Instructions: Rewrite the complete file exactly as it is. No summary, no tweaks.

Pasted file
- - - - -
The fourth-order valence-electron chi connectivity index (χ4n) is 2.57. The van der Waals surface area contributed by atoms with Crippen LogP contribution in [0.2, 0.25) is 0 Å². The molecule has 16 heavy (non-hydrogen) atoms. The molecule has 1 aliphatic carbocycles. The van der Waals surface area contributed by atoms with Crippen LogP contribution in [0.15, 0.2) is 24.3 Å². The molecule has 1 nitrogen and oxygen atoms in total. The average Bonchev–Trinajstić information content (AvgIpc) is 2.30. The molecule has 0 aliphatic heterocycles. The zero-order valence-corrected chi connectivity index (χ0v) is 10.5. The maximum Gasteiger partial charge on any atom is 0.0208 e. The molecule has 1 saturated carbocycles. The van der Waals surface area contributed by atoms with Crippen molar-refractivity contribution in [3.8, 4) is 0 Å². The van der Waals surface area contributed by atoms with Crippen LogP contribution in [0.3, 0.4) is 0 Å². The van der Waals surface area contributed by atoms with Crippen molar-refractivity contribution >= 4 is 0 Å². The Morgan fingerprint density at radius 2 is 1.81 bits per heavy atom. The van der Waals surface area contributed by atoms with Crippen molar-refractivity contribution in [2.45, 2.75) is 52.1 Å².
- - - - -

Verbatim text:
The fourth-order valence-electron chi connectivity index (χ4n) is 2.57. The van der Waals surface area contributed by atoms with Crippen LogP contribution in [0.2, 0.25) is 0 Å². The molecule has 16 heavy (non-hydrogen) atoms. The molecule has 1 aliphatic carbocycles. The van der Waals surface area contributed by atoms with Crippen LogP contribution in [0.15, 0.2) is 24.3 Å². The molecule has 1 nitrogen and oxygen atoms in total. The average Bonchev–Trinajstić information content (AvgIpc) is 2.30. The molecule has 0 aliphatic heterocycles. The zero-order valence-corrected chi connectivity index (χ0v) is 10.5. The maximum Gasteiger partial charge on any atom is 0.0208 e. The molecule has 1 saturated carbocycles. The van der Waals surface area contributed by atoms with Crippen molar-refractivity contribution in [3.8, 4) is 0 Å². The van der Waals surface area contributed by atoms with Crippen LogP contribution in [0.3, 0.4) is 0 Å². The van der Waals surface area contributed by atoms with Crippen molar-refractivity contribution >= 4 is 0 Å². The Morgan fingerprint density at radius 2 is 1.81 bits per heavy atom. The van der Waals surface area contributed by atoms with Crippen molar-refractivity contribution in [2.45, 2.75) is 52.1 Å².